We forget that beliefs are no more than perceptions, usually with a limited sell by date, yet we act as though they were concrete realities. (p.145)

How to Change Beliefs—especially those that limit motivation, learning & well being

Just as beliefs originated as perceptions, they can be changed by new perceptions that significantly challenge the existing beliefs. As a kid I believed in Tooth Fairies, Father Christmas and the Bogeyman under the bed. Since I sawed the legs off my bed, I’ve stopped believing in the latter. Just joking – and I think you will have made the relevant inferences and interpretations by now.

Invariably, people can be highly resistant to belief change, especially to deeply held ones that define life meaning and personal identity. However, in many cases, it can be a quick process when a new experience significantly challenges the belief and creates Cognitive Dissonance (i.e., a real challenge to the reality/validity of the existing belief). Fig. 1: Simple model of Cognitive Dissonance illustrates how this can happen.

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Fig. 1.1: Simple model of Cognitive Dissonance

For many years, I worked in educational institutions where many students had little belief in their intellectual capabilities, and perhaps even less in the usefulness of teachers to do much to help them. In this situation, my priority was always to bring about some reframing in their perception of themselves as learners, and this can only be achieved ultimately through them achieving mastery in meaningful learning tasks. However, one must first get some positive reframing on you as a person, not a wider construct on teachers per se. In working with students who have negative frames on schooling and teachers, I learned that there is little benefit in trying to convince them of the value of paying attention and learning academic stuff. Also, there is even less benefit in showing annoyance or losing one’s cool over their lack of interest towards academic learning. This only reinforces their existing perceptions and may even add some pleasure or novelty to the situation for them – not for you. Unless you can get their attention and build some rapport, and ‘prove’ some meaning to the learning experience, it’s going to be a tough time as Michelle Pfieffer learned in ‘Dangerous Minds’, 1995, an American drama film in which she faced a very challenging class, but eventually got their attention which made the difference. You can watch the film to find out how. How did I fare in these stakes? Well, you’ll have to read Creative Teaching: An Evidence-Based Approach, by your author here – to find out. I’ll say one thing, Michelle was prettier than me.

 Strategies for Developing A Growth Mindset

There are many strategies to foster a growth mindset, and it may happen quickly, or it may take a while, and you may need some persistence; these include:

  • Teach students about Mindsets and How Humans Learn
  • Communicate Positive Growth Mindset Messages in everyday teaching
  • Use instructional strategies that support Mastery Learning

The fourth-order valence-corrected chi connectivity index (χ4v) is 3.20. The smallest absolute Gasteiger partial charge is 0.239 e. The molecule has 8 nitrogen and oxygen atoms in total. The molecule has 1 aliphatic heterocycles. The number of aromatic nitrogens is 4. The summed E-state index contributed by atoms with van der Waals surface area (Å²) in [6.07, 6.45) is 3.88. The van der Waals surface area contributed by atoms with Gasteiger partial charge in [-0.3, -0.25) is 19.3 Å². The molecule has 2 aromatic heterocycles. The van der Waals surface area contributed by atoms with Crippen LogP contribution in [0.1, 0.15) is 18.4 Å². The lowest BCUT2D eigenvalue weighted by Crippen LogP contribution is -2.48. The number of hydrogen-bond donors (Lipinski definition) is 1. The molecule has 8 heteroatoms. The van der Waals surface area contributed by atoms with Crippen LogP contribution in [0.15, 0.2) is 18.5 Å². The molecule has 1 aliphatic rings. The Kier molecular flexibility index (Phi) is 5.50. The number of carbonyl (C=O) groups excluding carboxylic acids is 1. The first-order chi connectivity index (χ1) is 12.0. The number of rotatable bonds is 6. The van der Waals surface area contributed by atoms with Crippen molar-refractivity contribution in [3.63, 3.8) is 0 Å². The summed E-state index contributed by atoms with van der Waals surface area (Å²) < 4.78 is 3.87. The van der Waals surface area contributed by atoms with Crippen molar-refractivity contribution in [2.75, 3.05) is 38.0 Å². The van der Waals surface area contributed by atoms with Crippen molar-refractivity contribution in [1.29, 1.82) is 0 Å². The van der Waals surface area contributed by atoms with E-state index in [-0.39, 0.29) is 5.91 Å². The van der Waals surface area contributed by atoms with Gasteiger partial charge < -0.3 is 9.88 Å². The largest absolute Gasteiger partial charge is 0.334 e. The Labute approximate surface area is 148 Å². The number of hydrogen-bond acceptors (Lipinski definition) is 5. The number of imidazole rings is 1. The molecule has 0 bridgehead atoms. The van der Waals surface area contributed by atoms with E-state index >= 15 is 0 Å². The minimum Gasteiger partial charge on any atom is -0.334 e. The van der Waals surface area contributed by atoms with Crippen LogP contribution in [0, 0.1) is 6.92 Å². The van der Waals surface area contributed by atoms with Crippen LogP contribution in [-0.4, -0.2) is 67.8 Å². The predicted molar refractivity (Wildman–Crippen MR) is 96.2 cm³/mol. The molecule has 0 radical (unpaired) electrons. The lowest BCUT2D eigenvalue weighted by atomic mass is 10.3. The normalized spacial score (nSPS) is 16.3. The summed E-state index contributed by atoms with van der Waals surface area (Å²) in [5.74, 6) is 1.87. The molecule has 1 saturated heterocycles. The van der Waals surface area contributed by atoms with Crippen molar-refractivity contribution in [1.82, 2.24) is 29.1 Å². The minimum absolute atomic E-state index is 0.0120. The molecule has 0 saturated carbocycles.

• Use Teachable Moments to reinforce aspects of students’ learning experiences that support a Growth Mindset

Teach students about Mindsets and How Humans Learn

Teaching students the Principles of Learning (Saphier, 2017; Sale, 2015) enables students to understand how their minds work (in the context of learning as well as other areas of human experience), enhances their learning capability and, over time, empowers them to become self-directed lifelong learners. Saphier (2017) recommends that educators:

          …Share with them teaching and learning strategies we use ourselves. By including them in the secret knowledge of teaching and learning strategies we give students choices, power, and license to control their learning.

          Principles of learning should be explicitly taught to students as they can use them to be more powerful learners. (pp.114-15)

This can be further reinforced with Stories and Examples of success by personal effort – Yours, Others, Students. As Willingham (2009) argues:

          The human mind seems exquisitely tuned to understand and remember stories – so much so that psychologists sometimes refer to stories as “psychologically privileged,” meaning that they are treated differently in memory than other types of material. (p.51)

Communicate Positive Growth Mindset Messages in everyday interactions with students

In the previous post, to facilitate the developing of good thinking, I emphasized the importance of making the cognitive heuristics of the types of thinking explicit for students - visible - and through retrieval practice in a range of application contexts, this becomes part of the language of learning. The same pedagogic process is necessary to make growth mindset concepts visible and part of everyday classroom interactions. As Saphier (2017) points out:

It is through daily interactions in everyday classroom life that we can:

  • Convince students that “smart” is something they can get,
  • Show them how, and
  • Get them to want to. (p.40)

Students pick up on our language codes, vocal tones, and body language and form both impressions of us as teachers (as people), and of course how they think we perceive them. Tomlinson (2005) captures this poignantly:

          My students hear every message I send – whether overt or implied – about their capability to learn and succeed. (p.76)

Use Instructional Strategies that promote Mastery Learning